Now she has warmth, and food and comfort as she pleases. She has taken the room as her domain. But it is a lonely life for a kitten in many respects and though she is content, it is hard to say that a cat who lives restricted to one room has a full life.
As she is physically healthy, the challenge now is to deal with some of the mental barriers surrounding territory. Before she can learn to share her space, she needs to learn to feel safe in spaces other than the room. The hallway, for instance. It is impossible to keep healthy, happy, kittens out of the hallway. When opening the door of our foster kitten room one has to be careful not to unleash a torrent of furry curiosity. But this kitten crouches at a distance from the door and she observes the hallway with deep suspicion.
At first I tried simply taking her into the hallway, but her fear meant that she stayed in a highly stressed state the entire time, holding onto me for dear life and turning my skin into red ribbons with her claws. I knew it would be better if she explored it of her own free will. I tried letting her see younger kittens running up and down the hall. She responded by trying to hunt them. Again, not precisely successful. Then there were attempts with toys. Balls that run on tracks and make interesting sounds, pieces of elastic string and dangling feathers, little toy mice. All to no avail. For each of them she would crouch at the invisible line and she would go no further.
One evening my partner suggested. “What about the laser pointer?”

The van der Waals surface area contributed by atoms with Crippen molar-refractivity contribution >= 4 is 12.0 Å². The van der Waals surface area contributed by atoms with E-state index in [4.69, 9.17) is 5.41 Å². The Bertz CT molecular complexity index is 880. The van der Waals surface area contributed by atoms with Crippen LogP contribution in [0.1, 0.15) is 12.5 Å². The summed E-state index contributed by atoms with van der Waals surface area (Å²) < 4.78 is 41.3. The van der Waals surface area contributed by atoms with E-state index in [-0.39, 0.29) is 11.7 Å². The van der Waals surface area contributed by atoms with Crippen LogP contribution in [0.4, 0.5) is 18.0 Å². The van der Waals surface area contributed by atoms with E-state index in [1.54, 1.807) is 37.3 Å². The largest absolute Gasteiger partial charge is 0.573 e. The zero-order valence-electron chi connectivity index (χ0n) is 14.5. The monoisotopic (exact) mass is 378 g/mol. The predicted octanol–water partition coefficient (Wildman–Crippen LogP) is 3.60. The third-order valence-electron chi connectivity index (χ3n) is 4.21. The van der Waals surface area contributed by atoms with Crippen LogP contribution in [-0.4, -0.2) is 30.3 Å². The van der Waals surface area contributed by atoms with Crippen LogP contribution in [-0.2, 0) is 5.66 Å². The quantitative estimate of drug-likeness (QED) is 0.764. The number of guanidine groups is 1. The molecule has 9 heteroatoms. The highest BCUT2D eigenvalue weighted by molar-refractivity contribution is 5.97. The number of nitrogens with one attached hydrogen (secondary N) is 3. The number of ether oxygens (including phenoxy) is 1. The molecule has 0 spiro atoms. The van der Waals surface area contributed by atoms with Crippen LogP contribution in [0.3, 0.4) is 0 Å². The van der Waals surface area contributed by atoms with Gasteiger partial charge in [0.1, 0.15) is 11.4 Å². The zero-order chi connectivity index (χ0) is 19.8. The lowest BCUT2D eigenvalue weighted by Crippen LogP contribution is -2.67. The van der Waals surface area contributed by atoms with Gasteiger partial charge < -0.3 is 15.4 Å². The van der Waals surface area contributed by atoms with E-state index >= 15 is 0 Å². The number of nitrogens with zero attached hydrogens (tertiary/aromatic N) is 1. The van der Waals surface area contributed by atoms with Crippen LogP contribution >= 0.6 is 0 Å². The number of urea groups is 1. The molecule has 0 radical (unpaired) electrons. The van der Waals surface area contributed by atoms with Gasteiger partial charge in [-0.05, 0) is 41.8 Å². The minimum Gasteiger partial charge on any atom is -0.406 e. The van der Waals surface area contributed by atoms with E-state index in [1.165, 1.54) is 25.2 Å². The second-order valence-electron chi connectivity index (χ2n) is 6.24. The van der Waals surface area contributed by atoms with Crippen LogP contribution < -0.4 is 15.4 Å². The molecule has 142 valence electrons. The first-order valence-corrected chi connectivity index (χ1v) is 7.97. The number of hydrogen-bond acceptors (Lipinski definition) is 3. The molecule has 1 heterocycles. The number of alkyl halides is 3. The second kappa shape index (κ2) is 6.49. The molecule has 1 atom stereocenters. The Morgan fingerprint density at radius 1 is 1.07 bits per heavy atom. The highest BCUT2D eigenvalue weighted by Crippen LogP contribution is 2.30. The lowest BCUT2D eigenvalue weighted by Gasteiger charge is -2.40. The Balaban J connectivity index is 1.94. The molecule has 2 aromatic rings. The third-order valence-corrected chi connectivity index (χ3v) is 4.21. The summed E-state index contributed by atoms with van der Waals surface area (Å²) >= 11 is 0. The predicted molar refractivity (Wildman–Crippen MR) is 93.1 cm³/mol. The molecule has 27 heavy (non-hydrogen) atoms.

We had not played with the laser pointer with her before. It was unearthed from a small mountain of kitten toys and brought forth to see if it might please the little empress. And lo! The red dot did spark her interest and within seconds she had darted out of the room and into the hallway. She was shocked to find herself there and promptly returned to the safety of the room, but a moment later she ventured out again. In a couple of minutes, she was running up and down part of the hallway, declaring death on little red dots. There was one point she would not cross, so the invisible barrier was still there, but it had moved by several meters – and that was progress.
Sometimes, when we want the best for someone, it is tempting to push and prod and put pressure on them to take what we feel is the next necessary step for them to overcome their fear and explore their world a little more. But all that does is create more anxiety and resistance and if it is done too much it can even erode trust forever. If I had kept dragging the kitten various places she would soon have learned to hide from me when I approached her. Our bond would have been severely degraded as a result of pushing too hard. Instead of forcing matters, it is better to find the irresistible lure, the little red dot which when applied at the right moment, provides the motivation for the next step to be taken.